BARNICLE:  Hello, Governor Palin.  That‘s not exactly a ringing endorsement for the current governor, who has had a tough month.  Back with us now, “Time Magazine” editor at large Mark Halperin.  Also with us, MSNBC political analyst Lawrence O‘Donnell and Republican strategist Brad Blakeman. 

Brad and Lawrence and Mark, before we get to Senator Stevens and other political stuff, Brad, I want to ask you, what‘s your take on—as a former assistant to president George W. Bush, what‘s your take on President Obama‘s trip to Europe, and what he said today about anti-European attitudes here in the country and anti-American attitudes over there in Europe? 

BRAD BLAKEMAN, REPUBLICAN STRATEGIST:  I think the president‘s optics were spectacular, campaign-esque.  Certainly, a president who is new to the job was going to get a fantastic reception wherever he goes.  I think the whole world is excited to see our new president. 

My problem is with the deliverables, the work that was done at the summit.  I disagree with the fact that we only got a trillion dollars out of 20 countries, when we‘re putting up so much of the bill for a global problem.  In addition, I don‘t believe we should be participating in an international regulatory commission with 20 other countries, regulating the American economy. 

The optics are good.  I don‘t believe the deliverables are where they should be.  Hats off to the president for speaking frankly at the town hall meeting.  I think that was a great move by him. 

BARNICLE:  Lawrence? 

LAWRENCE O‘DONNELL, MSNBC POLITICAL ANALYST:  Mike, the most important thing that happened at the meeting was the agreement not to do something.  That is to not engage in a trade war.  Reverting to protectionist policies now when your own industries are threatened domestically is the natural inclination for a lot of governments around the world. 

You have to remember, the Democratic party is the protectionist party.  When we run presidential campaigns on the Democratic side, they all pander about how they‘re guest Nafta and they‘re against these different trade agreements.  Then when they get in office, they become adults about it and they continue the standard policy on trade. 

That‘s what you‘re seeing this president do.  Having pandered, like all the rest of the Democrats do in the Democratic primary, he‘s now taking this responsible world view of the importance of international trade and preserving it.  That‘s, more than anything else, what that meeting was about, to head off a trade war.  That meeting succeeded on that, at least.

BARNICLE:  Brad, don‘t you think it‘s a good thing that he went over there and didn‘t, you know, stick his thumb—his American thumb in the European eye, which he went out of his way not to do? 

BLAKEMAN:  No, I don‘t think we should do that.  On the other hand, we shouldn‘t go there hat in hand and say, we apologizes, it‘s all our fault. 

O‘DONNELL:  He didn‘t say that.  He didn‘t say that. 

BLAKEMAN:  No, he didn‘t.  But his actions—look, the fact he didn‘t get the deliverables we should have gotten tells me—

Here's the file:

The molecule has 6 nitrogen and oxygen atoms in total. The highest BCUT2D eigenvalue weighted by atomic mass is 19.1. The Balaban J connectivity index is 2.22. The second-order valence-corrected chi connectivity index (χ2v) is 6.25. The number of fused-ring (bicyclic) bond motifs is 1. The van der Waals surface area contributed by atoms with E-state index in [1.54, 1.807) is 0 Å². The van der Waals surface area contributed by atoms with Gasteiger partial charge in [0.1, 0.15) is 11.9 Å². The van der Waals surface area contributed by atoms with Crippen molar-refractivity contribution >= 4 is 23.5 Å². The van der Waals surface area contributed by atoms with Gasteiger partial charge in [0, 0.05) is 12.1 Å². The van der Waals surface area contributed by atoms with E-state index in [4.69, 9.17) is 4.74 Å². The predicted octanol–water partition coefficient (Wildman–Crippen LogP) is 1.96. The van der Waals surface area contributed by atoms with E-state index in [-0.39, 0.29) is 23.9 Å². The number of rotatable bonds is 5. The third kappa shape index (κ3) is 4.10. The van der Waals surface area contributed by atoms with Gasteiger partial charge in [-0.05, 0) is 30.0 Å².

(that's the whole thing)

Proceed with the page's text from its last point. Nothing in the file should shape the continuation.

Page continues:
O‘DONNELL:  What were we looking for?  What were you looking for in. 

BLAKEMAN:  What I was looking for was the president to say absolutely no to an international regulatory commission that will affect American business.  We‘re not into that.  And also, Europe‘s got to step up to the plate more.  It‘s their responsibility as much as it is ours the financial condition that affects them.  They should be required to foot more of the bill, not America. 

BARNICLE:  Mark, what‘s your take on this? 

HALPERIN:  Well, personally I‘m still trying to figure out if international regulation is a good idea or necessary.  There‘s clearly no consensus on it, not just the United States, but amongst Europeans and around the world.  I do think that part of what everybody wants is confidence in the system.  A lot of what Obama is doing at home now is trying to restore confidence in our financial system. 

I think we need not just for citizens, but even perhaps in this case more important, for elite players, for business people, for international financial people, a sense that markets will be stable worldwide.  Maybe Blakeman is right, international regulation is too much.  I do think there needs to be a more stable system, where the rules of the game seem transparent and fair. 

BARNICLE:  Lawrence, I mean, you‘re familiar with all of this stuff.  You worked in the Senate for a long time.  You‘re familiar with the tax code.  You‘re familiar with regulatory systems.  I mean, clearly the president of the United States didn‘t go over on this trip in order to be surprised.  Most of this stuff was laid out well in advance, don‘t you think? 

O‘DONNELL:  Oh, yes.  There were no surprises.  They knew exactly what was going to be in there.  With all these trips, you always know what‘s going to be in the final document before you get there.  There‘s nothing in there that‘s uncomfortable for Obama.  All the talk of regulation in their final document is optional for every country.  They‘re just going to come out with some guidelines about certain kinds of regulation that they think are inadequate in certain ways. 

Now, Obama has made it clear we‘re going to do our own regulations.  We‘re not interested in whatever the Europeans have to suggestion to us on that.